Date of Award:


Document Type:


Degree Name:

Master of Science (MS)


Plants, Soils, and Climate


Bruce Bugbee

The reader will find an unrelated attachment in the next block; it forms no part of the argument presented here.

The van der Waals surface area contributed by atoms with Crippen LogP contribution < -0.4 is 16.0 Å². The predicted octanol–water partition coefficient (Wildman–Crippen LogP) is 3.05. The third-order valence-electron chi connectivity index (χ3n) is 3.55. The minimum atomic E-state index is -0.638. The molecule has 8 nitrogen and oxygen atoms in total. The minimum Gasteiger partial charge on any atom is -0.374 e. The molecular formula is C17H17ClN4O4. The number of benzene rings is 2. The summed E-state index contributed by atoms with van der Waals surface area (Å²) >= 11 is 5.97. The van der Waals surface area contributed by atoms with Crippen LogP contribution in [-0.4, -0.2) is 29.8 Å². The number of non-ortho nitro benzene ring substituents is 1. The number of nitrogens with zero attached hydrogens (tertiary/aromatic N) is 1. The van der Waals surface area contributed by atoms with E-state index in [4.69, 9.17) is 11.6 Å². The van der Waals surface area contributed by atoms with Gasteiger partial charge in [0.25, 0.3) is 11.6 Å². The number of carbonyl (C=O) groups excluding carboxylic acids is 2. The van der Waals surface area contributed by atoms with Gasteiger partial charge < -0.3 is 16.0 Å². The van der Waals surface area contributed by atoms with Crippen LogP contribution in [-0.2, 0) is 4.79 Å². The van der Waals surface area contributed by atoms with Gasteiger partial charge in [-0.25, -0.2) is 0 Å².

Silicon is not considered an essential nutrient, but it is typically abundant in soils and can be taken up in large amounts by plants. Silicon is known to have beneficial effects when added to rice and several other plants. These effects include disease and insect resistance, structural fortification, and regulation of the uptake of other ions. In this study, the effect of silicic acid fertilization on the growth and drought tolerance of four crop plants (corn, wheat, soybean, and rice) was analyzed. Plants were studied using three cultivation techniques: 1) hydroponic solution and subjected to salt stress, 2) low-silicon soil-less medium (peat) and subjected to gradual drought stress, and 3) low-silicon soil-less medium (peat) and subjected to acute drought stress. Silicon was added both as reagent-grade Na2SiO3 and as a siliceous liming agent (PlantTuff). Both forms of Si generally improved drought and salt stress tolerance, but the effects were inconsistent. Silicon increased corn dry mass by up to 18% and the effect was statistically significant (p<0.05) in two out of three techniques. Silicon increased water use efficiency in corn by up to 36% and the effect was statistically significant (p<0.05) in one out of two techniques. In the acute drought stress technique, silicon increased wheat dry mass by 17% and the effect was statistically significant (p<0.05). Silicon increased soybean and rice dry mass by 20 to 30%, but the effect was not statistically significant. Silicon in oldest corn leaves increased from 0.4% to 3% as Si increased from less than 0.01 to 0.8 mM in the hydroponic solution. There was a statistically significant effect of silicon supply on the concentration of some other nutrients, but the effect was often not great enough to be considered biologically important. Rice accumulated the greatest concentration of foliar silicon, corn and wheat were intermediate, and soybean accumulated the least. Collectively, these results indicate an effect of silicon in drought and salinity stress tolerance, but additional studies on the rate and onset of drought are needed to determine interacting factors and better understand the inconsistent results.